FRIENDS WITH BENEFITS, HEALTH BENEFITS THAT IS!
Your mother has been urging you to play nice and make friends since playground days. Heck, you’re even guilty of pushing your own children toward the sandbox with hopes that they’ll thrive socially and make fast pals with the other little girls and boys.
Decades later, if you’re lucky enough to have close friendships left over from childhood, there’s mom to thank. Her play yard prodding is the reason you have someone to cry, laugh and talk with whenever the need or want should arise. But more than that, new research shows that your friends may be the key to good health. Yes! Friends.
Social life may play a larger role in a person’s health than one might think.
A recent study from the University of North Carolina at Chapel Hill made a concrete connection between living a longer, healthier life, and maintaining social connections.
The first of its kind, the study connected relationships with real measures of physical well-being, including high blood pressure, abdominal obesity and inflammation — health issues that can lead to long-term problems like heart disease, stroke and cancer. The research builds upon previous work that found older adults live longer if they have more social connections.
Researchers said the conclusions from this study were even more promising — determining that a person’s social relationships play a role in decreasing health risk.
The study analyzed three dimensions of social relationships: social integration, social support and social strain. Researchers then studied how an individual’s relationships were associated with four key indicators for mortality risk: blood pressure, waist circumference, body mass index and circulating levels of C-reactive protein, a measure of systemic inflammation.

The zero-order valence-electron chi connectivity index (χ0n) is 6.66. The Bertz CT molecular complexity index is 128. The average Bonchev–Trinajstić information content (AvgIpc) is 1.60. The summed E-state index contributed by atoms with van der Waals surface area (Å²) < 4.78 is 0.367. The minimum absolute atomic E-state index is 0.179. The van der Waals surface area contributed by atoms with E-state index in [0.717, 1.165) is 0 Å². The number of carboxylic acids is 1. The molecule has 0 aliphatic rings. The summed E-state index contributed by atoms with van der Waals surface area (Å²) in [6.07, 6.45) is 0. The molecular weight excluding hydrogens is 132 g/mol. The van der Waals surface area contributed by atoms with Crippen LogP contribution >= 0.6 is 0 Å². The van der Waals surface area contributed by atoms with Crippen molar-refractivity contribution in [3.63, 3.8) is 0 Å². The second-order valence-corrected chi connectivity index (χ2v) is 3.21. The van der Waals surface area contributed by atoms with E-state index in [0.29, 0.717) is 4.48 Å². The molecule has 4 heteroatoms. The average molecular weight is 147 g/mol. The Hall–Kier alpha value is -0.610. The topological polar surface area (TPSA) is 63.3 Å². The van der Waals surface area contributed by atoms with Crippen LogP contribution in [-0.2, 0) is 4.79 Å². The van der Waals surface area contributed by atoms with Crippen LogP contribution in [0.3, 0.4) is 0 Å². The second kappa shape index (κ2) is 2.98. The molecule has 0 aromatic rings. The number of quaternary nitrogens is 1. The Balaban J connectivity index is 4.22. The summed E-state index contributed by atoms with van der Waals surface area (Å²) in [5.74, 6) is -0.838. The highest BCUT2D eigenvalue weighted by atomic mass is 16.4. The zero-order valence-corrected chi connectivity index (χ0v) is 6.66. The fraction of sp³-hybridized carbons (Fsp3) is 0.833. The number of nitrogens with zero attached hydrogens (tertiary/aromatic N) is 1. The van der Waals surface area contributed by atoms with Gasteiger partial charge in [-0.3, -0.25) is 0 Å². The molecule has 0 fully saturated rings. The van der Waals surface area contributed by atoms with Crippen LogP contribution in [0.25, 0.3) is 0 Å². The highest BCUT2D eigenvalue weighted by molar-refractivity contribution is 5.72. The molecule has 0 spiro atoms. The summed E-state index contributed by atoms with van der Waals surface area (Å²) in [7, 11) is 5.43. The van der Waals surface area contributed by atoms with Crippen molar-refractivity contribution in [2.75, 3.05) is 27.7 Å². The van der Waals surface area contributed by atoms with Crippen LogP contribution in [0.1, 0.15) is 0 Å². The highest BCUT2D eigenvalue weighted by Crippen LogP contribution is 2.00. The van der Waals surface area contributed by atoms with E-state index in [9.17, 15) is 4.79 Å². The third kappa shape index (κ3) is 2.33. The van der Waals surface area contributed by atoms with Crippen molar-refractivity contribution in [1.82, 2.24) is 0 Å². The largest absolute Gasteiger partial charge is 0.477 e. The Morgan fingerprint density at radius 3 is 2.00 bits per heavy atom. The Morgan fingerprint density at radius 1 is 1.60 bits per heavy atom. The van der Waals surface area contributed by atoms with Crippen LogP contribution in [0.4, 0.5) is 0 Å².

Similarly, a lack of social integration was connected to obesity.
In older participants, social isolation was more dangerous than diabetes when it came to developing and controlling hypertension. In both early and late adulthood, the size of an individual’s social network was important, while in middle adulthood, the support provided by social relationships played a much greater role than the number of relationships.
The effect of emotional health on physical well-being is being understood more and more clearly as research continues. This particular study points out the importance of quality and supportive relationships in life.
So time to go back to the grown up sandbox and focus on maintaining your friendships and cultivating new ones. Take part in social events. Benefitting others is life changing.
I see how being there for my own dad has impacted his life and mine. You can see him in the picture above, 90 years strong and counting, celebrating his birthday surrounded by loved ones.